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In re National Prescription Opiate Litigation

United States District Court, N.D. Ohio, Eastern Division

August 26, 2019

IN RE NATIONAL PRESCRIPTION OPIATE LITIGATION THIS DOCUMENT RELATES TO: Track One Cases

          ORDER DENYING MOTION TO EXCLUDE CUTLER

          DAN AARON POLSTER, UNITED STATES DISTRICT JUDGE

         Before the Court is Defendants' Motion to Exclude David Cutler's Opinions and Proposed Testimony. For the reason stated below, the Motion is DENIED.

         I.

         The Court hereby incorporates the legal standards set forth in the Court's Opinion and Order regarding Defendants' motion to exclude the opinion and testimony of Prof. Meredith Rosenthal. (Doc. #: 2495).

         II. Introduction

         David Cutler is the Otto Eckstein Professor of Applied Economics and the Harvard College Professor at Harvard University. He received a Ph. D. in Economics from the Massachusetts Institute of Technology in 1991. Cutler specializes in health economics and public economics and has published more than 200 journal articles and written two books on the economics of health care. He is a former editor of the Journal of Health Economics and a former Associate Editor of the Journal of Economic Perspectives, the Journal of Public Economics, and the World health Organization Bulletin. Cutler has received numerous major awards, including the Griliches Prize in 1999, the Ken Arrow Award from the International Health Economics Association for best paper in health economics in 2000, and, with Jonathan Gruber, the ASHEcon award for best health economist age 40 and under in 2006. He is a member of the American Academy of Arts and Sciences and the National Academy of Medicine.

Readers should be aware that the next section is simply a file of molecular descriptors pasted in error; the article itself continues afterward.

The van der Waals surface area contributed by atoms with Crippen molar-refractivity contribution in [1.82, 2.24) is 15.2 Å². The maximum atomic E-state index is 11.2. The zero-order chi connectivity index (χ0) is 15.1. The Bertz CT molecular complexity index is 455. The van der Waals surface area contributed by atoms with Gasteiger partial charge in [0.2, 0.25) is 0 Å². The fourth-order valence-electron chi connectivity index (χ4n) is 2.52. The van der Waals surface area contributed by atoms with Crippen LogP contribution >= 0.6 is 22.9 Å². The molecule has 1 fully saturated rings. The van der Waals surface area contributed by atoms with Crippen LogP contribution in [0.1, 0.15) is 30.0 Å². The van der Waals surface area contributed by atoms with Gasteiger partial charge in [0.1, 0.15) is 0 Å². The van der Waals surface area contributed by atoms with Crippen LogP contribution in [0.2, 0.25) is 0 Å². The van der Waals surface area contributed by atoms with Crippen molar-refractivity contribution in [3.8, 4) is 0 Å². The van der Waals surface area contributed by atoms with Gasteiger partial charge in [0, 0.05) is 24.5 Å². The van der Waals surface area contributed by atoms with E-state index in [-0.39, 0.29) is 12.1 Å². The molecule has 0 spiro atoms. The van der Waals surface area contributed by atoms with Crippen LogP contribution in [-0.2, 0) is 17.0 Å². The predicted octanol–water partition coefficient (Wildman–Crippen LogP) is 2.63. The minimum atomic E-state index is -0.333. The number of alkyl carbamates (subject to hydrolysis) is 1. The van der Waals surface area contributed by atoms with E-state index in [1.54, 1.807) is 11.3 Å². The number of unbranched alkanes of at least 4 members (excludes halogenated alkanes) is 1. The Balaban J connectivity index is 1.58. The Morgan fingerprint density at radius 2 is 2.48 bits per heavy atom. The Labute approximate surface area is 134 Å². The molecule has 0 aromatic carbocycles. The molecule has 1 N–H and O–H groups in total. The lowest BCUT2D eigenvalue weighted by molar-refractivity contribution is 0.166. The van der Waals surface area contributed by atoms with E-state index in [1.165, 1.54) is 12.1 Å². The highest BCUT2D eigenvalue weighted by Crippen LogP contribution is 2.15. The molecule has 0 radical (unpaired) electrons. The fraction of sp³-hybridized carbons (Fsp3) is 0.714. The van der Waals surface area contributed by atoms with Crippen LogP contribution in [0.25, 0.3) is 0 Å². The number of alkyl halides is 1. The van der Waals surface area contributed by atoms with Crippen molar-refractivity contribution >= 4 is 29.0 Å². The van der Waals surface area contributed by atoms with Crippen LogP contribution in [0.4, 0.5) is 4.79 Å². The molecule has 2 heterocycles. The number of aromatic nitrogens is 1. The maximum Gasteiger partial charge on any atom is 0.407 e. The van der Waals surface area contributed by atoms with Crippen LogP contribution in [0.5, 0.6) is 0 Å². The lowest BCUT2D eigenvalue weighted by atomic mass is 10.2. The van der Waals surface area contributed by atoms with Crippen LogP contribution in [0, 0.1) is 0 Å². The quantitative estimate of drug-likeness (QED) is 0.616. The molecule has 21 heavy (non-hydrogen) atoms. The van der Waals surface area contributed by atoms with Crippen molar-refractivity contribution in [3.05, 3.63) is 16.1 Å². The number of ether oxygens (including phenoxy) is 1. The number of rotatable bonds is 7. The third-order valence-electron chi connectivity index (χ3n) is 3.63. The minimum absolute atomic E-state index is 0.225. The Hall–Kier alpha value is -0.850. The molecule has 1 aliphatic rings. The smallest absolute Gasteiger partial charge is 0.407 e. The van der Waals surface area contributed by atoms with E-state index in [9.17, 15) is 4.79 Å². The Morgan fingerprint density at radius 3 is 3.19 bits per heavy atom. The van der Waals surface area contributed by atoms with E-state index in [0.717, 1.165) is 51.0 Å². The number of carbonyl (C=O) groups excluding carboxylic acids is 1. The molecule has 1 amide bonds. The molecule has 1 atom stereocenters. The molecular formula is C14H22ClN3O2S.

In his Report, Cutler delivers the following opinions:

1. The increase in prescription opioid shipments since 1995 has contributed to harms that the relevant divisions of the Bellwether governments provide services to address;
2. The percentage of harms attributable to prescription opioid shipments can be economically estimated;
3. My analysis of the percentage of harms attributable to prescription opioid shipments, together with analysis of the percentage of prescription opioid shipments that are due to the defendants' misconduct reported in the Rosenthal Report, yields annual estimates of the percentage of harms due to defendants' misconduct for each Bellwether division affected by the opioid crisis;
4. My analysis of the percentage of costs attributable to prescription opioid shipments is confirmed by a supplementary analysis of the direct effect of prescription opioid shipments on crime;
5. My methodology for computing annual estimates of the percentage of harms due to the defendants' misconduct would not be modified if the inputs are varied, so that if different percentages are assigned to the shipments attributable to the defendants' misconduct, the methodology can still be applied in estimating damages based on the modified calculations.

Cutler Report at ¶ 11 (Doc. # 1901-4)

         III. Discussion Defendants ask the Court to bar Cutler from testifying because his opinions, rooted in an aggregate methodology, are irrelevant to ...


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